And regardless of whether Taylor could satisfy Michigan Court Rule 6.502(G)(2), he has not provided the Court with “good cause” for failing to exhaust his impartial-jury and ineffective-assistance-of-appellate-counsel claims. Taylor says that he was “inexperienced” and “untrained” in court proceedings, did not know how to file a “post-conviction appeal, ” and that he was not appointed counsel. (PageID.50.) But Taylor has, apparently without the assistance of counsel, filed these claims in his pro se habeas corpus petition. It is entirely unclear to this Court why Taylor had the means to file the claims in his pro se petition but not in his pro se motion for relief from judgment. So the Court does not find that Taylor has shown “good cause” for failing to exhaust.

         In sum, because it is unlikely that Taylor will be able to file a second motion for relief from judgment to exhaust his impartial-jury and ineffective-assistance-of-appellate-counsel claims, and because (aside from not thinking of the claims earlier) Taylor has provided no reason for not including these claims in his first motion for relief from judgment, the Court will deny-without prejudice-Taylor's motion for stay. If Taylor can provide additional reasons for failing to exhaust, he may renew his motion.

         Taylor also asks this Court to appoint him counsel. But in seeking a petition for habeas corpus from federal courts, petitioners do not have a right to counsel. Post v. Bradshaw, 422 F.3d 419, 425 (6th Cir. 2005). Instead, the appointment of counsel is committed to this Court's discretion, see Arms v. State of Tenn., 810 F.2d 199 (6th Cir. 1986), which is informed by the complexity of the issues and any evidence that the petitioner is able to adequately represent himself, see Martin v. Fayram, 849 F.3d 691, 699 (8th Cir. 2017).

         The Court has reviewed Taylor's filings thus far and they reflect a basic grasp of the basic issues. (See R. 3-5.) And, at this point, the Court has not done an in-depth review of Taylor's claims. That will occur after the Warden files his response (in December 2018). At that point, if Taylor believes he requires counsel to file a reply to the Warden's response (or otherwise pursue this case), he may renew his request for counsel.

         Finally, Taylor asks this Court to “remand” this case to the state courts for an evidentiary hearing.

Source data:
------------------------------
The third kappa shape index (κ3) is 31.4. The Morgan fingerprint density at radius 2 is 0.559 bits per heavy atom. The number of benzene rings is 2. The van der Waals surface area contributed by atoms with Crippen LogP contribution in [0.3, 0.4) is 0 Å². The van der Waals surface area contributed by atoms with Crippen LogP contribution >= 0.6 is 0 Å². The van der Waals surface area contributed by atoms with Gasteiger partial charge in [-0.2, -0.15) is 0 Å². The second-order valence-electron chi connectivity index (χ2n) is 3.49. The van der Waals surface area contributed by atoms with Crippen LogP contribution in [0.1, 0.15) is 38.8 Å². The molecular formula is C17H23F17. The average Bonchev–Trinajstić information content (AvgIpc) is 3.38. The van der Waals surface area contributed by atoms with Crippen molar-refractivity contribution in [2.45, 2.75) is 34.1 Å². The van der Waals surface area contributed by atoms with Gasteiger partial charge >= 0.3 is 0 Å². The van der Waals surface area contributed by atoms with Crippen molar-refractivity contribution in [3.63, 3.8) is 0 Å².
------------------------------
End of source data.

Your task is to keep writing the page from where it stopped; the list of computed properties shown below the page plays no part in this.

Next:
That request will be denied. Taylor says he already requested an evidentiary hearing from the state court and the state court denied his request. So there is little reason to let Taylor ask again. And apart from asking again, Taylor's request for “remand” would be a request for this Court to order the state court to conduct an evidentiary hearing. This Court is not aware of any legal authority that permits a federal court to order a state court to conduct an evidentiary hearing. (This might somehow be possible if the Court were to find one of Taylor's habeas corpus claims meritorious, but no such finding has been made.)

         In making his request for remand for an evidentiary hearing, Taylor cites § 2254(e). So perhaps he wants this Court (rather than the state court) to conduct an evidentiary hearing.

         If that is Taylor's request, it is premature. Section 2254(d) might apply to Taylor's claims and, if that is so, then this Court cannot hold an evidentiary hearing to expand the record (at least for those claims to which § 2254(d) applies). See Cullen v. Pinholster, 563 U.S. 170, 181 (2011). And § 2254(e)(2) requires a petitioner to have sought an evidentiary hearing in state court before seeking one here. At this point, the Court has not made a determination about whether § 2254(d) applies or whether Taylor's request for a hearing in state court satisfies § 2254(e)(2). See McFarland v. Yukins, 356 F.3d 688, 712 (6th Cir. 2004). The Court will be in better position to make those determinations after the Warden responds. Accordingly, after the Warden files his response ...